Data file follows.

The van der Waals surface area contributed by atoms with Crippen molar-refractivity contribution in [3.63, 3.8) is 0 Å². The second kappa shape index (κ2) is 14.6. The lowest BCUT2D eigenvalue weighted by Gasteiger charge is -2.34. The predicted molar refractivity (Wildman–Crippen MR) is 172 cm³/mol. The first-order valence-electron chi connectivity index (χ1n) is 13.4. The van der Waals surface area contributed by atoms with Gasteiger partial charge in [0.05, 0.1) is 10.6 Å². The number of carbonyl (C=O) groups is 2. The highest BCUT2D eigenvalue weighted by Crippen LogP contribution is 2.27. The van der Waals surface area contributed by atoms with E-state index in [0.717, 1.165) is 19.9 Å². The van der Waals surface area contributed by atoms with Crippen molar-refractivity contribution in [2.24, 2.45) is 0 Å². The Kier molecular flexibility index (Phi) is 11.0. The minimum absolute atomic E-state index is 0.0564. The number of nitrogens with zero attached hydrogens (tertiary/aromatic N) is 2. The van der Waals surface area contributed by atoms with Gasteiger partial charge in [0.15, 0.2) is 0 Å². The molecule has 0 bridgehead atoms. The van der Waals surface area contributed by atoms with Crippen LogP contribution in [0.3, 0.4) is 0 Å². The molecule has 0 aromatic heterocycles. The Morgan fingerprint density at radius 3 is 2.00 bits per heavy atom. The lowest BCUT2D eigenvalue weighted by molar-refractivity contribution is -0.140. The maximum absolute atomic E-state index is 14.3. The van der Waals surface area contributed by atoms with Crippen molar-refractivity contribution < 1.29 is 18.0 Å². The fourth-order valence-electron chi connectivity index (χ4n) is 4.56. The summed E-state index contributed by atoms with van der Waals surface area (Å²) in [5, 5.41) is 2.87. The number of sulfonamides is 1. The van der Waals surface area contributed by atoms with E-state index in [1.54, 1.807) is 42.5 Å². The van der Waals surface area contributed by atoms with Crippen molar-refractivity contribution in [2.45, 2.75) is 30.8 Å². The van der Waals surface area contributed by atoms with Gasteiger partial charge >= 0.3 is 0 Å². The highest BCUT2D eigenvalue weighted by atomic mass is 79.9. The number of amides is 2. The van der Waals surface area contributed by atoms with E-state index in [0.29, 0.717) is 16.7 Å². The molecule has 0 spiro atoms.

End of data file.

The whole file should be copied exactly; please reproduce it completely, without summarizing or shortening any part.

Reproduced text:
The van der Waals surface area contributed by atoms with Crippen molar-refractivity contribution in [3.63, 3.8) is 0 Å². The second kappa shape index (κ2) is 14.6. The lowest BCUT2D eigenvalue weighted by Gasteiger charge is -2.34. The predicted molar refractivity (Wildman–Crippen MR) is 172 cm³/mol. The first-order valence-electron chi connectivity index (χ1n) is 13.4. The van der Waals surface area contributed by atoms with Gasteiger partial charge in [0.05, 0.1) is 10.6 Å². The number of carbonyl (C=O) groups is 2. The highest BCUT2D eigenvalue weighted by Crippen LogP contribution is 2.27. The van der Waals surface area contributed by atoms with E-state index in [0.717, 1.165) is 19.9 Å². The van der Waals surface area contributed by atoms with Crippen molar-refractivity contribution in [2.24, 2.45) is 0 Å². The Kier molecular flexibility index (Phi) is 11.0. The minimum absolute atomic E-state index is 0.0564. The number of nitrogens with zero attached hydrogens (tertiary/aromatic N) is 2. The van der Waals surface area contributed by atoms with Gasteiger partial charge in [0.15, 0.2) is 0 Å². The molecule has 0 bridgehead atoms. The van der Waals surface area contributed by atoms with Crippen LogP contribution in [0.3, 0.4) is 0 Å². The molecule has 0 aromatic heterocycles. The Morgan fingerprint density at radius 3 is 2.00 bits per heavy atom. The lowest BCUT2D eigenvalue weighted by molar-refractivity contribution is -0.140. The maximum absolute atomic E-state index is 14.3. The van der Waals surface area contributed by atoms with Crippen molar-refractivity contribution < 1.29 is 18.0 Å². The fourth-order valence-electron chi connectivity index (χ4n) is 4.56. The summed E-state index contributed by atoms with van der Waals surface area (Å²) in [5, 5.41) is 2.87. The number of sulfonamides is 1. The van der Waals surface area contributed by atoms with E-state index in [1.54, 1.807) is 42.5 Å². The van der Waals surface area contributed by atoms with Crippen molar-refractivity contribution in [2.45, 2.75) is 30.8 Å². The van der Waals surface area contributed by atoms with Gasteiger partial charge >= 0.3 is 0 Å². The highest BCUT2D eigenvalue weighted by atomic mass is 79.9. The number of amides is 2. The van der Waals surface area contributed by atoms with E-state index in [0.29, 0.717) is 16.7 Å². The molecule has 0 spiro atoms.